INEC: A COMMISSION AND THE BURDEN OF VOTER APATHY
NIYI ODEBODE writes that apart from providing materials for credible poll, the Independent National Electoral Commission must address, through voter education, the problem of apathy arising from past flawed elections
In January, Nigeria will hold another general election that many have described as a make-or-mar exercise. Last week, former president Olusegun Obasanjo tagged the January 2011 poll as 'operation totality' for the ruling party, the Peoples Democratic Party. This has been interpreted to mean that the party is desperate to win more states. There are concerns that the poll may be another do-or-die affair like the one held in 2007, which has been adjudged as the worst in the history of the country.
The 2007 elections were characterised by violence and massive rigging almost in all states. The flawed elections have resulted in apathy of voters who believe that country is incapable of conducting free and fair poll.
In 2007, the late President Umaru Yar'Adua, in his inaugural address, admitted that the election that brought to office was flawed. He promised to initiate an electoral reform that would strengthen democracy in the country.
Before his death, the late President made good his promise by setting up Muhammadu Uwais Electoral Reform Committee. The committee came up with many far-reaching recommendations, which were hailed by both the ruling party and the opposition.
Among other recommendations, the committee said the appointment of the Independent National Electoral Committee Chairman should be done by the National Judicial Commission and there should be financial autonomy for the electoral commission. Unfortunately, many of the recommendations are not in the 2010 Electoral Act signed by President Goodluck Jonathan.
But the President has repeatedly assured Nigerians of credible election. At a media chat on the Nigeria Television Authority, Jonathan described fraudulent poll as embarrassment to Nigerians. During a visit to France, he promised that 2011 elections would be credible.
'What I can promise Nigerians is that we will do everything possible to conduct credible elections. New laws will help us. We must develop a system of electing credible leaders. That will be the beginning of real development for our country. Without the ability to elect credible leaders, all our talk about rapid development will be a waste of time. We cannot have good governance without a good electoral system that ensures that elections are free, fair and credible,' Jonathan.
The appointment of Prof. Attahiru Jega as INEC chairman, has been seen as an indication of the President to fulfil his promise. For instance, a former Nigerian Bar Association President, Mr. Rotimi Akeredolu (SAN), had said that the new INEC chief has a high pedigree as an activist, adding that Nigerians were looking up to him to deliver credible elections in 2011.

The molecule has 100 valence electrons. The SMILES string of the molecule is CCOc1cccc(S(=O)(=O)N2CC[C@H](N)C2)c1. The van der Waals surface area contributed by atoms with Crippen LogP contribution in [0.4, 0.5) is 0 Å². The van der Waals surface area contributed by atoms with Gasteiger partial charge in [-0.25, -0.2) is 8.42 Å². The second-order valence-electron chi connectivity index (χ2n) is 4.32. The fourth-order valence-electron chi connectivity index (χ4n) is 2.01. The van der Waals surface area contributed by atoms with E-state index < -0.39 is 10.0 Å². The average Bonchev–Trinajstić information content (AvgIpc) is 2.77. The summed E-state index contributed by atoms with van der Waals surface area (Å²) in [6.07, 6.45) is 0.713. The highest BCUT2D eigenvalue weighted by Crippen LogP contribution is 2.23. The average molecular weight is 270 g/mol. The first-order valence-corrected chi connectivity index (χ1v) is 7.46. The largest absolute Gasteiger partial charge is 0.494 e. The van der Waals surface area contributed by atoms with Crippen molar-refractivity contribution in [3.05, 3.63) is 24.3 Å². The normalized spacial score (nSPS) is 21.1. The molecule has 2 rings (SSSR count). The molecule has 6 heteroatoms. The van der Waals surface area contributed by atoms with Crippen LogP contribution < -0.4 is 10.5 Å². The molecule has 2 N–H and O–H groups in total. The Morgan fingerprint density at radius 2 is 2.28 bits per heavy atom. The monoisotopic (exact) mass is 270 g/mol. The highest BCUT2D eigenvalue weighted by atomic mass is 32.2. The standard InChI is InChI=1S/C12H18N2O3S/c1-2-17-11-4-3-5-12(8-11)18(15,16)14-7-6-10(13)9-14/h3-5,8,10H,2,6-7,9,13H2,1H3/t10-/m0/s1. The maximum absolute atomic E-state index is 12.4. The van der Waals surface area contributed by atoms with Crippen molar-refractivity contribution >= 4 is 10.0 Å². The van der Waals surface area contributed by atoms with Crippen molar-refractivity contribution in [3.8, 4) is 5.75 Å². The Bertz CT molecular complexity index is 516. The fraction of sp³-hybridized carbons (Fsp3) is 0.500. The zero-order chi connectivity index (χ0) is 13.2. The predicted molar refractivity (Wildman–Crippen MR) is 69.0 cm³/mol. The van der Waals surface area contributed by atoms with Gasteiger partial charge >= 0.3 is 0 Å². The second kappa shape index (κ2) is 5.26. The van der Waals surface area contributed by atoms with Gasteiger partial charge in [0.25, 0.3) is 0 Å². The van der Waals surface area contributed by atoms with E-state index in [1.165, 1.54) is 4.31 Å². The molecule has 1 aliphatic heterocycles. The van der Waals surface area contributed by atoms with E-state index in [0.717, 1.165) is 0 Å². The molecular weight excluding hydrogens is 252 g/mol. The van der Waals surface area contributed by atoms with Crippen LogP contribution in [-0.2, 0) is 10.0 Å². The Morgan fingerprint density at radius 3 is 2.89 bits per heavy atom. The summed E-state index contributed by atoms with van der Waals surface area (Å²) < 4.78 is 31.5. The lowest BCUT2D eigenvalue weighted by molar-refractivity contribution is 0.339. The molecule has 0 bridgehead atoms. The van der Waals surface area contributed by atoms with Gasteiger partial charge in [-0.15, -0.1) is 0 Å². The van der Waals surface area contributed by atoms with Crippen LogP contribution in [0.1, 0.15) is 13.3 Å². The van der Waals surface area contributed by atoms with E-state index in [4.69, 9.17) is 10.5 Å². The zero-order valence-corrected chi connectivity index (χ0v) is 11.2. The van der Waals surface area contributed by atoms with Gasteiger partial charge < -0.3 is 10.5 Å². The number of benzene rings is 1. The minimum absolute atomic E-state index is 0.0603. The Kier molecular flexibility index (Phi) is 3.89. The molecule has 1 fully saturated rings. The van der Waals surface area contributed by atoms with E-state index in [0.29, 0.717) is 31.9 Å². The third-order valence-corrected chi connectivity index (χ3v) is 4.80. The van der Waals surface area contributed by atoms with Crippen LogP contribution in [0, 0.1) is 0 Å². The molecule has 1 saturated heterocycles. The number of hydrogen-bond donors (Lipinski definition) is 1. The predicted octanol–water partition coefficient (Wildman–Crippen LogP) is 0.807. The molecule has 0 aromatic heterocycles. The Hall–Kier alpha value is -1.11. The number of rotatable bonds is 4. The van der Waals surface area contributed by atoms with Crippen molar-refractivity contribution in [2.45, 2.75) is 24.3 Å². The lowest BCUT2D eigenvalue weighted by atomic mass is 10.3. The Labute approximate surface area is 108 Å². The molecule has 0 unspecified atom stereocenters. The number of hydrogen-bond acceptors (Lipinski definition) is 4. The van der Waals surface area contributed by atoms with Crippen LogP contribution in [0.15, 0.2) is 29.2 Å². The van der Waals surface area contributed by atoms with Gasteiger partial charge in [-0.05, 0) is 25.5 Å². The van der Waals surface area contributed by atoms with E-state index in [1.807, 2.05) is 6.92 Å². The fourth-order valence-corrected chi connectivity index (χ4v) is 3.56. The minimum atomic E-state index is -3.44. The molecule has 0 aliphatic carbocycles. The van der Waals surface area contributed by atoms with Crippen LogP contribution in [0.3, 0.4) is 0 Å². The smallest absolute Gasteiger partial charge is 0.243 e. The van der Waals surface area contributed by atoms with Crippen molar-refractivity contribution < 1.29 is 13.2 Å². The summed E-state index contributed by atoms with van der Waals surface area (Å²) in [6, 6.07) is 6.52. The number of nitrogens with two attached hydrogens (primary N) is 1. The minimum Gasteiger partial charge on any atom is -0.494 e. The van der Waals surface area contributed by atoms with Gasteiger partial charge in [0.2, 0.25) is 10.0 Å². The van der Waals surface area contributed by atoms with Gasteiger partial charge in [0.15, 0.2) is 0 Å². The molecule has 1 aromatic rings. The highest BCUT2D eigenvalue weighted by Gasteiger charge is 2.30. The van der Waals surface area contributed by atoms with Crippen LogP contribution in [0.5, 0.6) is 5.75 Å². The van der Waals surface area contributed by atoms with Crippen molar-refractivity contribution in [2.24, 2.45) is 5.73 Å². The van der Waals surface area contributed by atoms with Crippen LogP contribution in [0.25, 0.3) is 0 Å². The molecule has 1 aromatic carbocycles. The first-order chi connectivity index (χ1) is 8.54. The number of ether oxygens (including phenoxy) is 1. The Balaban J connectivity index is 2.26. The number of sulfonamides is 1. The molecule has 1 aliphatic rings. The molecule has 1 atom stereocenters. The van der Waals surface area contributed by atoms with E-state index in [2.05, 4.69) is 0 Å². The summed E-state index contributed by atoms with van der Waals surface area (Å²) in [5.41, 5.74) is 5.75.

Also, the president of the Academic Staff Union Universities, , Prof. Ukachukwu Awuzie, had also said, 'We are convinced that Jega, being a member of the Uwais Electoral Reform Committee, is knowledgeable enough to know our feelings. We also believe that he is a man of integrity. The choice of INEC boss is for the President; he has made his choice and we will support Jega.'
Besides government's efforts, many believe that there is need to educate voters to avoid the pitfall of the past. Some analysts are of the view that voters have not been sufficiently educated for the forthcoming poll.
The President of the Campaign for Democracy, Dr. Joe Okei-Odumakin, in an interview with our correspondent expressed concern that Nigerians had not been sufficiently educated for voter registration.
According to her, voter registration is the foundation of a credible election. She argued that if the country did not get the exercise right, the forthcoming elections might not meet expectations of Nigerians and international community.
She noted that voter education should not be left to INEC alone, adding that religious groups, the media and political parties should assist in enlightening the electorate to ensure credible poll The Edo State Governor, Mr. Adams Oshiomhole, who is one of the politicians calling for voter education, in an interview, said that Nigerians must be educated on the need to ensure credible poll through one-man-one-vote.
He identified multiple voting as bane of Nigeria's elections. The governor said, 'If you look at all the problems we have had, it is all about somewhat thumb-printing. If one man thumb-printed more than one ballot paper, then, that is what we call rigging. Or I wanted to vote and was denied the vote. Or, they cast one hundred votes and one thousand was declared. So, one vote equals ten. The heart of the electoral reform campaign, for me, can be reduced to one man, one vote. Or more appropriately, one person, one vote. I believe the presence of the Acting President represented by a state governor, who delivered a written address in which he renewed his pledge to the nation, I think, was most appropriate.'
With the nation approaching another general election, analysts believe that there is the need to solve the problem of voter apathy and ensure that all votes count through active participation of the electorate.